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Re: Dodgy terminology - this time "divisions"

Postby jf42 » May 15th, 2016, 11:01 pm

DaveH wrote: de Saxe... a 12pdr amusette. .


Really?
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Re: Dodgy terminology - this time "divisions"

Postby DaveH » May 15th, 2016, 11:57 pm

jf42 wrote:
DaveH wrote: de Saxe... a 12pdr amusette. .


Really?


Ah, my mistake - hope no-one quoted me on it! :o I was looking at the note about 12pdrs in the list above the mention on p.38 https://books.google.co.uk/books?id=E8g ... te&f=false (hope that link to Saxe works now).

Never mind, I know what an amusette is now.
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Re: Dodgy terminology - this time "divisions"

Postby DaveH » May 16th, 2016, 12:03 am

TheBibliophile wrote:I think I see where you've gone with this Dave. If I understand (and I am a bit thick) then what you're saying is that people write books with huge bibliographies in the back, with primary and secondary sources. The implication is that theyve consulted said material during the writing of their own magnum opus.
Sometimes however, it is apparent they haven't consulted all of the primary sources, instead theyve used someone elses material (a secondary source which claims to have investigated the primary) but on closer examination, this secondary is a bit dubious in terms of accuracy or its conclusions.


Does that summarise it?

I've seen it done myself. Someone makes a dubious claim and over time others repeat the same thing. Its a bit like Chinese whispers.

I must admit Ive recently written a 5000 worder for publication about the life of Philip Broke. I only used secondary sources, but that was good enough for the standard of publication required.


Yes and in addition, I am saying whole claims that cloud the Napoleonic period in particular seem to be affected by this, especially when it comes to the misuse of words like 'corps' ( meaning just a big body of troops), 'divisions' (especially where the army is divided) and 'staff' (a regular failure to distinguish between adjutant and General staff). It is not just the Chinese whispers, but also this attempt to show that things in Moltke's army somehow already (and exclusively) existed in the French Revolutionary and Imperial army.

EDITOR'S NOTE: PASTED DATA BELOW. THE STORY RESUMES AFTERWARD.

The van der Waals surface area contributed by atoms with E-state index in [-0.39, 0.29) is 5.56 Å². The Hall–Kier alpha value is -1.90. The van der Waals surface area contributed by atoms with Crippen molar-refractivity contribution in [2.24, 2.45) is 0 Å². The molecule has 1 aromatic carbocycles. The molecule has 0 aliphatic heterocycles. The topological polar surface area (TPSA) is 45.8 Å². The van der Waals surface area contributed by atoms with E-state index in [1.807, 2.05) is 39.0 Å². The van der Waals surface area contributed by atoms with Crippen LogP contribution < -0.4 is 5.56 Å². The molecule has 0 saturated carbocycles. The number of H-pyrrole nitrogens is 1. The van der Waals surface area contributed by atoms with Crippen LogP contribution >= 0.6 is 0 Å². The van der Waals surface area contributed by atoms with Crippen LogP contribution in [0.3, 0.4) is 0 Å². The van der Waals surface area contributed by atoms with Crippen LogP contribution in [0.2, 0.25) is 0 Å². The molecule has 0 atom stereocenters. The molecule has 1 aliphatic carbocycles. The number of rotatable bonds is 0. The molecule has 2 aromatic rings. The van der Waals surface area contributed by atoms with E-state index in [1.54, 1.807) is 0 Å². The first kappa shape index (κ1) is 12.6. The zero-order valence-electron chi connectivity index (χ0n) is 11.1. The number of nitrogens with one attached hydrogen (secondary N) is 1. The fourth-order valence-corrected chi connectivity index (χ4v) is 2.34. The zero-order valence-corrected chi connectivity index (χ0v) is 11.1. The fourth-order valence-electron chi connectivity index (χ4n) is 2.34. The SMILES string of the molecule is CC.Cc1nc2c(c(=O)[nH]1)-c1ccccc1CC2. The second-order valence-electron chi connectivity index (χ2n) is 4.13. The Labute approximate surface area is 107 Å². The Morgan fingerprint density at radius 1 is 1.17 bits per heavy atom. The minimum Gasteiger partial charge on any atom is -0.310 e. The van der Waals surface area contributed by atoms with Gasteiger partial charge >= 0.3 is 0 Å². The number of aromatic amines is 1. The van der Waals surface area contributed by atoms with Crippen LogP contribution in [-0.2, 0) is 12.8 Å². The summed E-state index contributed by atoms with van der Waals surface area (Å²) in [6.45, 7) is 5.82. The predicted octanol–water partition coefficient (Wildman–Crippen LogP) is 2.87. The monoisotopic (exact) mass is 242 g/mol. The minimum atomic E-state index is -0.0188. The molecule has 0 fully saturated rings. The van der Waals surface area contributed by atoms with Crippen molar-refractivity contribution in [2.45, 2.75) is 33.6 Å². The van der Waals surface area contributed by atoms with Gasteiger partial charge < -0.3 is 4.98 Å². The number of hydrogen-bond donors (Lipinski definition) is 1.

There is nothing wrong with secondary sources - it is just advisable to check them if there are controversial claims or claims to some kind of originality.
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Re: Dodgy terminology - this time "divisions"

Postby Senarmont198 » May 16th, 2016, 12:14 am

Regarding the definition of divisions, corps (corps d'armee), brigades and staffs (general or otherwise) the definitions for the period are clearly defined in publications for the period.

A corps as the French developed it was a headquarters commanded by a senior general officer with a staff to support him and to which were assigned corps troops (artillery, engineers, gendarmes, supply, administrative staff from the Intendence). To that corps headquarters were assigned anywhere from two to five infantry divisions, and either a cavalry division or brigade. The corps staff was a smaller mirror of the Grand Quartier-General, or the army's general staff. The army's chief of staff ran the army staff, and the corps chief of staff ran the corps staff.